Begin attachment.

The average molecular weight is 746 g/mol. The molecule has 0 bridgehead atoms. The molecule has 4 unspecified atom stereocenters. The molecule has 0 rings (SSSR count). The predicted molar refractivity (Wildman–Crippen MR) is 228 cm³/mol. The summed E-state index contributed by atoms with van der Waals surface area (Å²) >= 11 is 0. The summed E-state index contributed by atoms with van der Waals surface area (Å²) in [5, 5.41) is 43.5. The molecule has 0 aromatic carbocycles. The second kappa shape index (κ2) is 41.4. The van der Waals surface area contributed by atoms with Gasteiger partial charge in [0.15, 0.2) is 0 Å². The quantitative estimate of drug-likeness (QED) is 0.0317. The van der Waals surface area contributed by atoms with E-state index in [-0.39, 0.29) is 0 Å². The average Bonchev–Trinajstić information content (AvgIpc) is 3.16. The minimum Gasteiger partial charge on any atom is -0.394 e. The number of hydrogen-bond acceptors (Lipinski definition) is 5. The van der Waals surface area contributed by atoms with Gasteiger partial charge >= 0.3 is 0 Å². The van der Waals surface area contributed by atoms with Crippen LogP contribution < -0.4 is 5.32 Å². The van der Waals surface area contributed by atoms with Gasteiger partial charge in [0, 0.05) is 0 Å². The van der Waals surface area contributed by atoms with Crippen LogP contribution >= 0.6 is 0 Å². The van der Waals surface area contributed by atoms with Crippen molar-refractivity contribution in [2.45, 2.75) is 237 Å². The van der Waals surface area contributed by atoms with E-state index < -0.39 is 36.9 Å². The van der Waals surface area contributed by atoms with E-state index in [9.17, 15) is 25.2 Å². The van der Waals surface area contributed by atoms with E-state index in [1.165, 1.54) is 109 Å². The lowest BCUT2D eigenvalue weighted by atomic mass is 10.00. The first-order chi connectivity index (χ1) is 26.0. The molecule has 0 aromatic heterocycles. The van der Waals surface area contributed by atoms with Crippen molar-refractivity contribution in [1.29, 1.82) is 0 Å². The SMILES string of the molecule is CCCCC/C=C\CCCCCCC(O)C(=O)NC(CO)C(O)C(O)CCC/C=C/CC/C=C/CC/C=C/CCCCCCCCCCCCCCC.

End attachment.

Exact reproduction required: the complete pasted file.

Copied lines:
The average molecular weight is 746 g/mol. The molecule has 0 bridgehead atoms. The molecule has 4 unspecified atom stereocenters. The molecule has 0 rings (SSSR count). The predicted molar refractivity (Wildman–Crippen MR) is 228 cm³/mol. The summed E-state index contributed by atoms with van der Waals surface area (Å²) >= 11 is 0. The summed E-state index contributed by atoms with van der Waals surface area (Å²) in [5, 5.41) is 43.5. The molecule has 0 aromatic carbocycles. The second kappa shape index (κ2) is 41.4. The van der Waals surface area contributed by atoms with Gasteiger partial charge in [0.15, 0.2) is 0 Å². The quantitative estimate of drug-likeness (QED) is 0.0317. The van der Waals surface area contributed by atoms with E-state index in [-0.39, 0.29) is 0 Å². The average Bonchev–Trinajstić information content (AvgIpc) is 3.16. The minimum Gasteiger partial charge on any atom is -0.394 e. The number of hydrogen-bond acceptors (Lipinski definition) is 5. The van der Waals surface area contributed by atoms with Gasteiger partial charge >= 0.3 is 0 Å². The van der Waals surface area contributed by atoms with Crippen LogP contribution < -0.4 is 5.32 Å². The van der Waals surface area contributed by atoms with Gasteiger partial charge in [0, 0.05) is 0 Å². The van der Waals surface area contributed by atoms with Crippen LogP contribution >= 0.6 is 0 Å². The van der Waals surface area contributed by atoms with Crippen molar-refractivity contribution in [2.45, 2.75) is 237 Å². The van der Waals surface area contributed by atoms with E-state index < -0.39 is 36.9 Å². The van der Waals surface area contributed by atoms with E-state index in [9.17, 15) is 25.2 Å². The van der Waals surface area contributed by atoms with E-state index in [1.165, 1.54) is 109 Å². The lowest BCUT2D eigenvalue weighted by atomic mass is 10.00. The first-order chi connectivity index (χ1) is 26.0. The molecule has 0 aromatic heterocycles. The van der Waals surface area contributed by atoms with Crippen molar-refractivity contribution in [1.29, 1.82) is 0 Å². The SMILES string of the molecule is CCCCC/C=C\CCCCCCC(O)C(=O)NC(CO)C(O)C(O)CCC/C=C/CC/C=C/CC/C=C/CCCCCCCCCCCCCCC.